Taiwan Scores Invite to WHO Meeting

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Nicky Loh / Reuters

Airport staff monitor for signs of fever among passengers at Taoyuan International Airport in Taiwan on April 28, 2009

As nations around the world waited for word on the swine flu outbreak this week, Taiwan got some long-awaited news of its own. After over 10 years of trying, Taiwan received invitation on Wednesday to attend the United Nations World Health Assembly (WHA) as an observer in the 62nd meeting of the World Health Organization's governance body in May. It will be the first time that Taiwan, an island of 23 million people, has been allowed to participate in a United Nations body since it lost its U.N. seat to China in 1971. Taiwan has been pushing for an invitation every year since 1997, only to have their application be repeatedly blocked by China, which sees the democratic island as a Chinese province and therefore ineligible to participate alongside other sovereign states. "It's an inevitable development," says Political Scientist Yang Tai-shuenn of Taipei's Chinese Culture University. "The pressure from the international community has been accumulating. Health is a universal value China cannot continue to reject."

Never is the importance of global health cooperation more clear than moments like this week, as dozens of nations work together to curb the spread of a new and deadly infectious disease. Many might think that the swine flu outbreak may have prompted WHO's Director General to give Taiwan the green light to join its governing body, which meets once a year, but the invitation has been rumored for weeks in Taipei. During the SARS crisis in 2003, Taiwan's application was rejected because of Beijing's opposition to their entrance. As China's next door neighbor, Taiwan was greatly impacted by SARS with 346 cases and 73 deaths. And at the time, because it was not a WHO member, it could not directly report to the WHO or receive direct assistance. (Read about Chinese tourists in Taiwan.)

Taiwan and China relations have warmed greatly since Ma Ying-jeou became Taiwan's president last May. Since then, China and Taiwan have held three rounds of unprecedented talks — the first in 60 years — to agree on milestones like establishing direct flights between Taiwan and China and opening Taiwan tourism to Chinese citizens. Last weekend, they agreed to enable each other's banks to set up branches on either side of the Strait, and more than double the number of weekly direct flights that started last year. Before Ma's time, passengers traveling from Taipei to Shanghai had to go through a third city like Hong Kong, which made an 80-minute trip a 7-hour long haul. "The increase of mutual trust between Taiwan and China is also one of the key reasons for our entrance in the WHA," said Taiwan's Health Minister Dr. Yeh Ching-Chuan on Wednesday.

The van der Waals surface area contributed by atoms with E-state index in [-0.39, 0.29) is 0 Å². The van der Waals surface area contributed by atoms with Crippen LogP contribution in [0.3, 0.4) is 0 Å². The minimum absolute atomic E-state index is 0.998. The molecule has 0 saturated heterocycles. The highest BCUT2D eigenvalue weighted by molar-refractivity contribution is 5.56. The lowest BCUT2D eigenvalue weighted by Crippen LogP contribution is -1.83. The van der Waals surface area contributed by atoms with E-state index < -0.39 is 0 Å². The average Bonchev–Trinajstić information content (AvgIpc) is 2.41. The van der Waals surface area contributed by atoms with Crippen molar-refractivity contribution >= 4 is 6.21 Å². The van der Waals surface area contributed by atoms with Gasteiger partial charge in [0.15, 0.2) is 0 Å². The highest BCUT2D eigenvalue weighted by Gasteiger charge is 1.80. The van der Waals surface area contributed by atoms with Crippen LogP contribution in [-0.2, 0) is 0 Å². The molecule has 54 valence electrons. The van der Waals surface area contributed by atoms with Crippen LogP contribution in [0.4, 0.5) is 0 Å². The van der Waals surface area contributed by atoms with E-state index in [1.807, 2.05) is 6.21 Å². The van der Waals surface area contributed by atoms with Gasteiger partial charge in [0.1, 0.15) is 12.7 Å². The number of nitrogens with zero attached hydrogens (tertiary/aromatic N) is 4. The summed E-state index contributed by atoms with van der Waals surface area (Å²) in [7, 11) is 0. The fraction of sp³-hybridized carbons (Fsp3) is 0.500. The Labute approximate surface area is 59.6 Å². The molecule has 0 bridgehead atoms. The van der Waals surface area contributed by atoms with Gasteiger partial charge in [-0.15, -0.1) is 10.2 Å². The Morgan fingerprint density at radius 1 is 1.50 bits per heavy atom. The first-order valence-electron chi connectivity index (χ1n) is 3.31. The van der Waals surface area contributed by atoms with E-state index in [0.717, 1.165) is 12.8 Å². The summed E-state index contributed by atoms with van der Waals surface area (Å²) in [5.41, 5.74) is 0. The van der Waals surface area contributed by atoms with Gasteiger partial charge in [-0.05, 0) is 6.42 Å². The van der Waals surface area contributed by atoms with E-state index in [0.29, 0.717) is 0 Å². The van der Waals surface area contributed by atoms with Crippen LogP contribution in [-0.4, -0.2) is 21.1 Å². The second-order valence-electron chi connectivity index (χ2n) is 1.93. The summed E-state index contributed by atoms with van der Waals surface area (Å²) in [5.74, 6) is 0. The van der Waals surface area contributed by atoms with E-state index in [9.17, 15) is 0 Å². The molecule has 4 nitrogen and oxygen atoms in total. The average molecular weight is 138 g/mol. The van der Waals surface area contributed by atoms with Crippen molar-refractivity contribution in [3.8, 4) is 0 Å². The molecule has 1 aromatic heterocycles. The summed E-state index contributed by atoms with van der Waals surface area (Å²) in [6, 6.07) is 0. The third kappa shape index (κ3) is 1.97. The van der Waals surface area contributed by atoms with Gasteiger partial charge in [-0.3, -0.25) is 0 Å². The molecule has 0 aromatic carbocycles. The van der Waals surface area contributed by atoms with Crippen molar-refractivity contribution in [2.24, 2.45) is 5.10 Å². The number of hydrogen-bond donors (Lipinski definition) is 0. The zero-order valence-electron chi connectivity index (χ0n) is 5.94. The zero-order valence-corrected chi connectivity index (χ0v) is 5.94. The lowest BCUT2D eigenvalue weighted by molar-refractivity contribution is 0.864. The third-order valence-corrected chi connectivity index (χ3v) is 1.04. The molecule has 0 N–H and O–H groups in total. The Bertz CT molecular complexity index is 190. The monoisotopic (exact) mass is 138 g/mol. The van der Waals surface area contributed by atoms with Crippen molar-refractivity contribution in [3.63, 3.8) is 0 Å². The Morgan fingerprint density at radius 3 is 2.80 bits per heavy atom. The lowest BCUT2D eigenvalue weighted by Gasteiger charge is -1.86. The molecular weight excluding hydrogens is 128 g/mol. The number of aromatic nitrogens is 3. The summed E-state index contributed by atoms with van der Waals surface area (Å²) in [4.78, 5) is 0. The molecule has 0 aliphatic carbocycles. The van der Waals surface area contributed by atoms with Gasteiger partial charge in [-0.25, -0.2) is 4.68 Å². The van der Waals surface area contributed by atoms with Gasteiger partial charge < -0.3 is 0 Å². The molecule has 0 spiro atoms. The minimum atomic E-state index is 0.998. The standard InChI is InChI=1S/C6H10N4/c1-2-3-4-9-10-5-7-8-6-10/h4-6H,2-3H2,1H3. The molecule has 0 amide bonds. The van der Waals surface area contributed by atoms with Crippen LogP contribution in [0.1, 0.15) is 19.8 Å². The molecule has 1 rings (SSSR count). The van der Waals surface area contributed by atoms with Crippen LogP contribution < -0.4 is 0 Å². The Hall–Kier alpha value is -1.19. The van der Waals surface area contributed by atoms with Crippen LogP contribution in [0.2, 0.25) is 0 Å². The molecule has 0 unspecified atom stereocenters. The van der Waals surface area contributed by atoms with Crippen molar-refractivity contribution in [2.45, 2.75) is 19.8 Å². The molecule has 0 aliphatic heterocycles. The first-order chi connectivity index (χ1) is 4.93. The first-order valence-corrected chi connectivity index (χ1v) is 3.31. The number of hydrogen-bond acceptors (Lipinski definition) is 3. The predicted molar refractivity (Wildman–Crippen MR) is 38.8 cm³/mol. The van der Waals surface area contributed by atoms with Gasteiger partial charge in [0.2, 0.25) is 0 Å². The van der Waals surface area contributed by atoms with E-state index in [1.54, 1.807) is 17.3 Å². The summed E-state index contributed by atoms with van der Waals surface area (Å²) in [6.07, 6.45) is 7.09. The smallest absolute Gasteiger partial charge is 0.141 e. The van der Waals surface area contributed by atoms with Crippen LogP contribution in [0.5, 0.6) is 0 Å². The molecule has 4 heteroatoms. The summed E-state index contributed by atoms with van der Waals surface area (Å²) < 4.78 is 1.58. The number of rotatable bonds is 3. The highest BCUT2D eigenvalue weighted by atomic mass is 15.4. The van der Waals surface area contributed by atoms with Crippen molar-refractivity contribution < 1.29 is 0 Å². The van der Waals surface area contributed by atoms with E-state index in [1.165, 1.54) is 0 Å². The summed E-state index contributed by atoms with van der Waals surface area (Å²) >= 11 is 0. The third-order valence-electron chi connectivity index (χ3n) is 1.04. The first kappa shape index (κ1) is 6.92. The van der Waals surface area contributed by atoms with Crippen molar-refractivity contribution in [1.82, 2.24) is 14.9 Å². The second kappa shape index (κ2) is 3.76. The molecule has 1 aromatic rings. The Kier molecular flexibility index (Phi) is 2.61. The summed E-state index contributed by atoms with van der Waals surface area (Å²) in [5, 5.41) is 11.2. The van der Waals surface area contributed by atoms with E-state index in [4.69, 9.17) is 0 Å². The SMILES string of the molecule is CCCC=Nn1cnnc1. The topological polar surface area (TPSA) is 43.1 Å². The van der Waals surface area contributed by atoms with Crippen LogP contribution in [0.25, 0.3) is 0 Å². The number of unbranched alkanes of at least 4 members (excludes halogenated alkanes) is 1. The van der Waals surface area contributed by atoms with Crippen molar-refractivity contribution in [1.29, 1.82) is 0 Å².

Yang says China's nod to let Taiwan in this time was a gesture of goodwill. The WHA is a relatively low-risk international body for China to allow Taiwan to enter, as it is a health body, without strong political implications that could allow Taiwan to be treated as an independent nation. Taiwan has been invited to participate under the agreed upon name "Chinese Taipei" — the same name Taiwan uses for its Olympic team.

To health officials in Taiwan, the invitation did not come a moment too soon. The swine flu is expected to be the focus of the May 18-27 meeting in Geneva. "We will now be able to get firsthand information and assistance, and also provide our experience," said Dr. Yeh. With its experience fighting SARS, Taiwan is considered one of the more well prepared places for outbreaks of communicable diseases. On Tuesday, health experts began inspecting air passengers from North America before they disembark from their planes, and keeping anyone with flu-like symptoms for further tests. At least this year, Taiwan will be able to fully join the fight against swine flu. "With the recent outbreak, " Dr. Yeh said Wednesday, "the whole world needs to fight this together."

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